Monday, May 4, 2015

From the “It’s always something” department

We’ve had spectacular weather here the past few days (we earned it!) and yesterday I put down the yard work tools to go for a ride. Not a long ride but I needed a few things at Canadian Tire and a stop at Tim Hortons on the way home was also factored in.

To get a few extra riding miles in I headed up the valley to Renfrew instead of going to my local outlet. Besides the Renfrew Can Tire is a much larger store and offers more opportunities to buy stuff I don’t really need but which is too good a deal to pass up.

I got what I needed (and a little more besides) and headed over to Timmies where I enjoyed my Iced Capp and watched the bikes roll by on O’Brien Street.



But then, as I’m riding home, a dreaded red light comes on on the dash. IMG_20150503_160328046The bike’s still running strong but I also notice my signal lights aren’t working.

That’s not good, but at least no other indicators are lit that would indicate an oil pressure problem or anything like that. So it’s hand signals and I press on home, concerned about the reason the warning light’s on. It’s when I pull into the garage that I also notice I have no headlight and no taillights. Really not good.
I checked the fuses and found there’s one burnt. Ah-ha! Replaced it only to have the second one blow as soon as I turned on the ignition.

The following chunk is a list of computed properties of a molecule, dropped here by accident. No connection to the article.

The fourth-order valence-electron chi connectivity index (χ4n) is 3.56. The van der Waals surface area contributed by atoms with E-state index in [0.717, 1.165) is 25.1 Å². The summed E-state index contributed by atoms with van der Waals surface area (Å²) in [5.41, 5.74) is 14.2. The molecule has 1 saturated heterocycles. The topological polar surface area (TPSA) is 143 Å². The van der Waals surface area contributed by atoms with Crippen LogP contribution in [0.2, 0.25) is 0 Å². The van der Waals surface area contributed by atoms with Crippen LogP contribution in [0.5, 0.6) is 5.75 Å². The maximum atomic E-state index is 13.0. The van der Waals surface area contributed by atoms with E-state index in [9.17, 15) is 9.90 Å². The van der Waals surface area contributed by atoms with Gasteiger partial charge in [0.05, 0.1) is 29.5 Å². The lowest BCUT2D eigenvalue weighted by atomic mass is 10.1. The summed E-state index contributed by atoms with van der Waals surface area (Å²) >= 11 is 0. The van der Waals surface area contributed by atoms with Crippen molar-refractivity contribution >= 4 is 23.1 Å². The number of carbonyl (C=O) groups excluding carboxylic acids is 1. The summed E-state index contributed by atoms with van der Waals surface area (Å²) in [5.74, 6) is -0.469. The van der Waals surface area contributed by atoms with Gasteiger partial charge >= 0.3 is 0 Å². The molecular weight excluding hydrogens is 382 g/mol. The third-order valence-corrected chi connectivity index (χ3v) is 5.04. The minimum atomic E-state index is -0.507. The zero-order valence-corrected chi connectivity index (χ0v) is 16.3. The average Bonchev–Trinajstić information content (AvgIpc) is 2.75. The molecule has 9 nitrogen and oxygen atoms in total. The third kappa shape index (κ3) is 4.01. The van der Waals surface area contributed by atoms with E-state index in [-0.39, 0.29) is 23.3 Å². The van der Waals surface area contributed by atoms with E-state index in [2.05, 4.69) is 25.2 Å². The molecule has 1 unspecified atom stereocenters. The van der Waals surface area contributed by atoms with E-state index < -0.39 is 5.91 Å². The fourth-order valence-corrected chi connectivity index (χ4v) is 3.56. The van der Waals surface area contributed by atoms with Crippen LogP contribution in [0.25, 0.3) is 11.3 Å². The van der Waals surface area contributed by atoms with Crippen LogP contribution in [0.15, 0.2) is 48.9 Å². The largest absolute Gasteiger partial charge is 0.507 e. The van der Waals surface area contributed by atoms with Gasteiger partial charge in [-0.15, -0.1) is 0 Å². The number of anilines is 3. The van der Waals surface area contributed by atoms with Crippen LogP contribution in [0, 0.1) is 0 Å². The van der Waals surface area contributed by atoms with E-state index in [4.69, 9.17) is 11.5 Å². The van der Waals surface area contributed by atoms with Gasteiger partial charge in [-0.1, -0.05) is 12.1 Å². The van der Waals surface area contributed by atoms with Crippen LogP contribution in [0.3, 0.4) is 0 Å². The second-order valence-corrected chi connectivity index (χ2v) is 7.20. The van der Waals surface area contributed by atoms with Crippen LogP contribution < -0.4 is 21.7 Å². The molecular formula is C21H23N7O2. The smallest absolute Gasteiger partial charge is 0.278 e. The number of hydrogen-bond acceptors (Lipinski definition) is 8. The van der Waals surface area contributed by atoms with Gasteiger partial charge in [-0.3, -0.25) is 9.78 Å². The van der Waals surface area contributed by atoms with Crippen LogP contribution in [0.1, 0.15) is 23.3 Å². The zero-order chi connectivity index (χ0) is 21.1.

So I’ve got a short - somewhere. A wire has pulled out of a connector, or the insulation is worn through and making an unexpected connection. After a couple of hours I am still no further ahead. The bike is somewhat dismantled (most of the wiring harness is under the tank and really easy to get at – NOT!) and I’ve blown all the spare fuses I had.

IMG_20150504_162409460

So I’m done for today. Tomorrow I’ll pick up some more fuses, or a circuit breaker if I can find one, and go at it again.  That’s what I hate about electrical issues – either you find it right away (which I didn’t), or you’re in for a long, hard slog with a multimeter and continuity tester until you track it down. Wish me luck!

9 comments:

  1. I would use a test light in place of the fuse and then start moving the harness around. When there is a short, the light will be bright and get dimmer when the short is removed. Dim as there may be other paths to ground such as through a bulb or some other normal circuit.

    Easier than replacing fuses.

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    1. Good suggestion Richard. I'll give that a try.

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  2. Frustrating. I am sure you'll figure it out eventually. At least you were able to get home.

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    1. Gary - Yeah, that's the good news.

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  3. Well, at least you managed a nice ride in the sunshine before the electrical gremlins hit.

    Hope the diagnosing is quick.

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    1. Trobairitz - I think I found the problem today when the equalizer for the led lights started smoking. :) Pulled it out of the system and so far, so good.

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  4. I'm not familiar with an equalizer related to lights. Was that the answer?

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    1. Usually 25 watt, 6 ohm resister to simulate the load of a bulb so that flashers work properly. They get pretty warm but only when the blinkers are running.

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    2. Coop - Seems to be. Been running for a couple of day snow with no equalizer and all seems fine. Fortunately the company has a lifetime warranty, so a new unit should soon be on its way.

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